While researching this problem, I discovered this hurdle had been encountered, and overcome, by a couple of people who weren’t content to live with the letterboxing, but that they kept the answer to themselves because they apparently didn’t want to share. Something about YouTube’s secret sauce. Not good.
Despite all of its faults, YouTube has become the de-facto standard for video online — a kind of MS-DOS of the moving image. This is both comforting and distressing. It’s comforting, because you know everyone else is trying to work with this imperfect technology. And it’s distressing because, well — it’s imperfect.
One of the most popular cameras on the number one photo-sharing site isn’t a camera at all. It’s the Apple iPhone.
I mention this for two reasons. First, because a new iPhone is being released June 19. And second, because it now includes a feature that promises to change the way we travel: a video camera.
The specs are nothing to rave about — 640 by 480 pixels, which is not exactly HD — but the implications are far-reaching for each and every one of us. At the touch of a button, travelers can now publish an edited video to YouTube. Not coincidentally, YouTube just last week added a feature that allows you to directly share clips to Facebook, Twitter, and Google Reader.
Why does any of this matter to travelers?
Because it marks a fundamental shift that could alter the way we get our information about travel and the way we share our travel experiences.
It’s a move from “tell me” to “show me.”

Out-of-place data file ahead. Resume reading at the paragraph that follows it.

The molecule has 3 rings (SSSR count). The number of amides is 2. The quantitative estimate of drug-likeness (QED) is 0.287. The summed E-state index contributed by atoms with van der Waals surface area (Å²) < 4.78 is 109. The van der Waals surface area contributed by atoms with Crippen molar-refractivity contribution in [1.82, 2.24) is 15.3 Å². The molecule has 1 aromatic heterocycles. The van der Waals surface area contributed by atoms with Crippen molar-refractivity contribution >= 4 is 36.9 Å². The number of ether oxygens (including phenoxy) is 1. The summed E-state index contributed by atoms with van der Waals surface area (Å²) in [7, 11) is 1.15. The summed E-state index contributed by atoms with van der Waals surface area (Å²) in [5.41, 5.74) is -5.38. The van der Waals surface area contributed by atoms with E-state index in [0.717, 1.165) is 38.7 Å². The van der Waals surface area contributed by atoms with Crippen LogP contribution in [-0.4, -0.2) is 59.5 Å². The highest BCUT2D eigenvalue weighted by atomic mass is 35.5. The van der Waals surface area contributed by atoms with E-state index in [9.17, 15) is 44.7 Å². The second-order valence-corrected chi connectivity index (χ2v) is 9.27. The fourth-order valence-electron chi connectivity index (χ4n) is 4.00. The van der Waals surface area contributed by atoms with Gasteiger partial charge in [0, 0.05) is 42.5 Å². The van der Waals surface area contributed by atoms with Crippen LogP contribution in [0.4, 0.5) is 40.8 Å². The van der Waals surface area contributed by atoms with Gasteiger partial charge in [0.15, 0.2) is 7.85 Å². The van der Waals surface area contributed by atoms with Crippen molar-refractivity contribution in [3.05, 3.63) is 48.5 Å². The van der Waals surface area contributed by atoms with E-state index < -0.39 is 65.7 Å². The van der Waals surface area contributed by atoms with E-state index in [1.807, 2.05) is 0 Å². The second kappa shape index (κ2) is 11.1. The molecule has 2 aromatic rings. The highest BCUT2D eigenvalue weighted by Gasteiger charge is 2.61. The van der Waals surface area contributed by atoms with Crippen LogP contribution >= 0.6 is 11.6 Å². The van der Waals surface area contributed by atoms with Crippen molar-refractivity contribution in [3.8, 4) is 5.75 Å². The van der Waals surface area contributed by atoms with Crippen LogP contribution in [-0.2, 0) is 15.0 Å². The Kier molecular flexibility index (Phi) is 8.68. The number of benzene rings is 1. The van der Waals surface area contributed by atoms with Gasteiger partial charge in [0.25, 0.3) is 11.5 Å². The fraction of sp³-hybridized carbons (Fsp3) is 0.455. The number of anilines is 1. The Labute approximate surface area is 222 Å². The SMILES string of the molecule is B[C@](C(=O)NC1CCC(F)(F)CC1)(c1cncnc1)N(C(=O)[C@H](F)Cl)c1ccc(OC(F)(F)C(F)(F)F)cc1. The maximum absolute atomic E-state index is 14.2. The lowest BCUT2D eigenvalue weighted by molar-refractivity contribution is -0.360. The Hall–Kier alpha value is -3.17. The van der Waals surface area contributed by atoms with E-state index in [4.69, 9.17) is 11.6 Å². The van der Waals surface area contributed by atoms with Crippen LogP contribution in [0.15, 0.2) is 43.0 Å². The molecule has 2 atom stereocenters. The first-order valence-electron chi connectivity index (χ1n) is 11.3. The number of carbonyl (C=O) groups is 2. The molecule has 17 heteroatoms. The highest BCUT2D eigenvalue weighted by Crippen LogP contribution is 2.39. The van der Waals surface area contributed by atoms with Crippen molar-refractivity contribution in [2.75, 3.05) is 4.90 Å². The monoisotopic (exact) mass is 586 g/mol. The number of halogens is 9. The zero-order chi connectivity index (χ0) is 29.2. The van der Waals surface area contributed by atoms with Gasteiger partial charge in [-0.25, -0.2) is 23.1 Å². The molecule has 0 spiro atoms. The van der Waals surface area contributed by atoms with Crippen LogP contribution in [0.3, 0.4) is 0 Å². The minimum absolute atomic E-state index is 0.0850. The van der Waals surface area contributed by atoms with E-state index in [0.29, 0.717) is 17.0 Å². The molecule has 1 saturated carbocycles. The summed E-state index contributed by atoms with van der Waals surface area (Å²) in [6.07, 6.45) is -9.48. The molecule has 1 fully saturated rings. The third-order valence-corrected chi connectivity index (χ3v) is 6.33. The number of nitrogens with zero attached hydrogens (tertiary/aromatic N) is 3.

You can already see the beginning of this migration on social networking sites that specialize in travel, where users are gravitating toward photos, as opposed to written reviews. Just last week, in a post about TripAdvisor, several users claimed they disregarded the written reviews and just looked at the pictures. When everyone is carrying a video camera, and when posting to the Internet is as easy as pushing a button, imagine how people will make travel purchasing decisions?
Let’s just take a moment to consider this.
Say you’re buying a plane ticket, but it’s a toss-up between United Airlines and Virgin Atlantic. At the moment, you can look up reviews of both airlines and find lots of information on blogs. You can also go to a seat review site like SeatGuru or to an old-school forum like FlyerTalk, and get a reasonably good idea of what to expect. But what if you have actual user-generated video content of the seats and can compare seat pitch, in-flight entertainment, and overall comfort by seeing it instead of reading about it.
How would that change things?
What if you’re trying to decide where to make restaurant reservations? You could check out Zagat or Yelp and read all about it, but what if you could see the entrees as they’re served?
Now imagine everyone has access to it in real time. That’s what Google Wave is all about, and when it’s released later this year, it could potentially revolutionize the way in which we consume information. Here are a few highlights of Google Wave’s features, courtesy of our friends over at Lifehacker.
We’re on the verge of nothing less than a revolution in media. The travel industry will be at the frontline, but it won’t take long to turn everything upside-down.
Are you ready?